Background: In vitro hemolysis, the prevailing cause of preanalytical error in routine laboratory diagnostics, might influence the reliability of several tests, affect the quality of the total testing process and jeopardize patient safety. Although laboratory instrumentation is now routinely equipped with systems capable of automatically testing and eventually correcting for hemolysis interference, to our knowledge there are no reports that have compared the efficiency of different analytical platforms for identifying and classifying specimens with hemolysis. Methods: Serum from a healthy volunteer was spiked with varying amounts of hemolyzed blood from the same volunteer, providing a serum free hemoglobin concentration ranging from 0.0 g/L to 2.0 g/L as measured by the reference cyanmethemoglobin assay. The spiked serum samples were shipped to seven sepa-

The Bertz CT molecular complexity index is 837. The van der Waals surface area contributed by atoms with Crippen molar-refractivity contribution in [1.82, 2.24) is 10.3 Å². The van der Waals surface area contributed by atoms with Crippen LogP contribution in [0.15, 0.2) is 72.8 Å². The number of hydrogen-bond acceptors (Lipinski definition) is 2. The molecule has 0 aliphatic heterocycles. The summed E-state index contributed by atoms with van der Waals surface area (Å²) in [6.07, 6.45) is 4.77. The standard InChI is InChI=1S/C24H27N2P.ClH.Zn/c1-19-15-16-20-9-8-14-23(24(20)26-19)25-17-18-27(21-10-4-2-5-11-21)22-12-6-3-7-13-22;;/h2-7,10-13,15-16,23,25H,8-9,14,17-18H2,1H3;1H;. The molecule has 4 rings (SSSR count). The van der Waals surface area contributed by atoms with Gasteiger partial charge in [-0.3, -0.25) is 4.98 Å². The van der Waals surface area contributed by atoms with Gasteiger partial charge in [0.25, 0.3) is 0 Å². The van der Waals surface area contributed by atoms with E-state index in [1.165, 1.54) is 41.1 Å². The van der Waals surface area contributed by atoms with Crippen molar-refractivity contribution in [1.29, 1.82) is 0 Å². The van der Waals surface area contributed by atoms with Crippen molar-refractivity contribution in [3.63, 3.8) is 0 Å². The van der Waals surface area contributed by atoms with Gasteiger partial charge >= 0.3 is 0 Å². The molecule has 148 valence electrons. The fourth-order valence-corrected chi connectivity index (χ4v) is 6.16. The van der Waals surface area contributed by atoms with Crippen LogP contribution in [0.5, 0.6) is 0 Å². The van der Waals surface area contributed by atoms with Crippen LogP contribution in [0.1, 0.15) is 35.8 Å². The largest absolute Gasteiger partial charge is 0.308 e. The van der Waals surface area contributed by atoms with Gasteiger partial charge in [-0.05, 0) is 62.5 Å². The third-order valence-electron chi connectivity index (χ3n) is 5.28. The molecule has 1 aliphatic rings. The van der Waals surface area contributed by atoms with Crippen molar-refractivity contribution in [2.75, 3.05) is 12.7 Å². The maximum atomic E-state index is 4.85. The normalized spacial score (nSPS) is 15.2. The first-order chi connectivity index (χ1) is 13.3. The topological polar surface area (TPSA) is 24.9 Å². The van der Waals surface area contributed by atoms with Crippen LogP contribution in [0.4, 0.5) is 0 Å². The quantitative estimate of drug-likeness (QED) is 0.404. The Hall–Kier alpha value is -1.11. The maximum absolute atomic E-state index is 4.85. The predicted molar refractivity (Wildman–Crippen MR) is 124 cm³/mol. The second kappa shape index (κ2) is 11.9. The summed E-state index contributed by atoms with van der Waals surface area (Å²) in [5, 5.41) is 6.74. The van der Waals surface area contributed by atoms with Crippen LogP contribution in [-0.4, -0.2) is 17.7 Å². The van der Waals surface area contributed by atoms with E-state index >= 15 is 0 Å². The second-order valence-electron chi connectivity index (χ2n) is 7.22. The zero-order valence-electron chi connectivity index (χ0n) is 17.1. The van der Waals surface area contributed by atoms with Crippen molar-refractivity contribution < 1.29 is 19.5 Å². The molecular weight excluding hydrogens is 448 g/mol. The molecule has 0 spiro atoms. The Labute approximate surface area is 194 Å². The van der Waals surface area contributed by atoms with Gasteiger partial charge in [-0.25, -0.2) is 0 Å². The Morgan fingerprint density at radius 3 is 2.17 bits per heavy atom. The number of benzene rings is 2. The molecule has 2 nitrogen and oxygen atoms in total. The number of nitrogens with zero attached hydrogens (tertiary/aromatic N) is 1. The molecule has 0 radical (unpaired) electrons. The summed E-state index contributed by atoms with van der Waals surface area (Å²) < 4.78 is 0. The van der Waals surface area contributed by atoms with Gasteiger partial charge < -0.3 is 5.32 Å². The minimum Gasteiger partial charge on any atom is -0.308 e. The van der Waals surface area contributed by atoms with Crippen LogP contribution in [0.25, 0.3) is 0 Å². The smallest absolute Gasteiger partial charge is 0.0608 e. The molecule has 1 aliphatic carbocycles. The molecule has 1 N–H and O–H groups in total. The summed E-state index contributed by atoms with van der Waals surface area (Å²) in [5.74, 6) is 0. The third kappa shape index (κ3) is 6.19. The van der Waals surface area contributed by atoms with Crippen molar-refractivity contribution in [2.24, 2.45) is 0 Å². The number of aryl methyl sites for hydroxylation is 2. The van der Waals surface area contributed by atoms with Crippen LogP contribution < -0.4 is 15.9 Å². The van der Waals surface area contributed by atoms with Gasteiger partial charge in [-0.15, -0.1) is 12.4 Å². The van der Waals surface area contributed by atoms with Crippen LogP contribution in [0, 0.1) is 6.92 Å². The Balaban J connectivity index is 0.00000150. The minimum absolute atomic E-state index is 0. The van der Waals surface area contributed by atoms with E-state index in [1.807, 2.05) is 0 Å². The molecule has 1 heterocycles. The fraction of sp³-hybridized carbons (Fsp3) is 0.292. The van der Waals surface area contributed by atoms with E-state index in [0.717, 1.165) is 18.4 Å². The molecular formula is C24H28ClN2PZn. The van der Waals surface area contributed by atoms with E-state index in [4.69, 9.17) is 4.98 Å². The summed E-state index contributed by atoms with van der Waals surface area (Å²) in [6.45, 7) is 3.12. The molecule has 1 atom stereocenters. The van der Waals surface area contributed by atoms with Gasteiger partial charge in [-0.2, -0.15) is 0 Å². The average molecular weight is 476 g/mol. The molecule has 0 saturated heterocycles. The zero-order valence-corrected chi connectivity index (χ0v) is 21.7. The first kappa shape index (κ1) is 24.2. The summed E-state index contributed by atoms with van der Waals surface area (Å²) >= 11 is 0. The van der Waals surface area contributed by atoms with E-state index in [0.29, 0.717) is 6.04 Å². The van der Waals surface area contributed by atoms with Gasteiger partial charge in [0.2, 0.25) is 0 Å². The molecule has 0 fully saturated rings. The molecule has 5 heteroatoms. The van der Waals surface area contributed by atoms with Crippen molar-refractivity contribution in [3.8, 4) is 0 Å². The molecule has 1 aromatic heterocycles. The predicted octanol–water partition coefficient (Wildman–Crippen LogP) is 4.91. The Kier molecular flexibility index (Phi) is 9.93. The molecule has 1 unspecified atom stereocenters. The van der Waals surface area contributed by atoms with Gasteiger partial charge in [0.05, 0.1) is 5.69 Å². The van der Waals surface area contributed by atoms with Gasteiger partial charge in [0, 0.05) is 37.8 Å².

Procedures for the synthesis, separation and determination of structure of the bilirubin-IX isomers are described. 1. The four biliverdin-IX isomers were prepared by oxidative cleavage of haemin and were separated as their dimethyl esters. The individual esters were reduced with NaBH4, and the bilirubin esters obtained were subjected to alkaline hydrolysis yielding the corresponding bilirubin-IX isomers. 2. The bilirubin-IX isomers were structurally characterized (a) at the tetrapyrrolic stage by mass spectrometry of their trimethylsilyl derivatives and (b) by formation and structural analysis of their dipyrrolic ethyl anthranilate azo derivatives. 3. The absorption spectrum of bilirubin-IX alpha differed strikingly from the spectra of the other isomers. The presence of a pronounced shoulder around 453 nm in the spectrum of bilirubin-IXbeta allows easy differentiation from bilirubin-IXdelta. Methylation of the carboxyl groups largely eliminates the spectral differences between the IXalpha- and non-alpha isomers. 4. The bilirubin-IX isomers are conveniently separated by t.l.c. Detection and unequivocal identification is possible on a micro-scale by (a) t.l.c. with respect to reference compounds and (b) subsequent formation and t.l.c. of the more stable ethyl anthranilate azopigments. 5. Pronounced differences in polarity, i.e. solvent distribution, between the bilirubin-IX isomers indicate that a re-evaluation of conclusions reached previously with regard to the presence in, or absence from, biological fluids of some isomers and their relative amounts is needed.